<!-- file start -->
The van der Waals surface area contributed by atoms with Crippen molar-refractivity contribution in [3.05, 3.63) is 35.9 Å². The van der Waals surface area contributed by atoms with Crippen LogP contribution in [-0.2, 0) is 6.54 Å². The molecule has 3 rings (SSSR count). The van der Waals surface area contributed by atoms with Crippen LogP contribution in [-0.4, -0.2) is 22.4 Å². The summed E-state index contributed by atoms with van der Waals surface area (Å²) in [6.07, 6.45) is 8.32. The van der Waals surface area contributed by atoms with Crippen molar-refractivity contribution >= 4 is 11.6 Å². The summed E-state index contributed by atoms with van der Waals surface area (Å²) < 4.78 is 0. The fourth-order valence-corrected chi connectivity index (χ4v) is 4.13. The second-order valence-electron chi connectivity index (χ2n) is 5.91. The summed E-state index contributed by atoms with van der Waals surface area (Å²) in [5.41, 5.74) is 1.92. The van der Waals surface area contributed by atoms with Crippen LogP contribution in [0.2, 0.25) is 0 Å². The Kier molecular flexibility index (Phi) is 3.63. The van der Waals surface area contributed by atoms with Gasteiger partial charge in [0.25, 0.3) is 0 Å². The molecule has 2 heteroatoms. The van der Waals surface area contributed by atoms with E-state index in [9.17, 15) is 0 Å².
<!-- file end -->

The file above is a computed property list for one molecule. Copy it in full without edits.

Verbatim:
The van der Waals surface area contributed by atoms with Crippen molar-refractivity contribution in [3.05, 3.63) is 35.9 Å². The van der Waals surface area contributed by atoms with Crippen LogP contribution in [-0.2, 0) is 6.54 Å². The molecule has 3 rings (SSSR count). The van der Waals surface area contributed by atoms with Crippen LogP contribution in [-0.4, -0.2) is 22.4 Å². The summed E-state index contributed by atoms with van der Waals surface area (Å²) in [6.07, 6.45) is 8.32. The van der Waals surface area contributed by atoms with Crippen molar-refractivity contribution >= 4 is 11.6 Å². The summed E-state index contributed by atoms with van der Waals surface area (Å²) < 4.78 is 0. The fourth-order valence-corrected chi connectivity index (χ4v) is 4.13. The second-order valence-electron chi connectivity index (χ2n) is 5.91. The summed E-state index contributed by atoms with van der Waals surface area (Å²) in [5.41, 5.74) is 1.92. The van der Waals surface area contributed by atoms with Crippen LogP contribution in [0.2, 0.25) is 0 Å². The Kier molecular flexibility index (Phi) is 3.63. The van der Waals surface area contributed by atoms with Gasteiger partial charge in [0.25, 0.3) is 0 Å². The molecule has 2 heteroatoms. The van der Waals surface area contributed by atoms with E-state index in [9.17, 15) is 0 Å².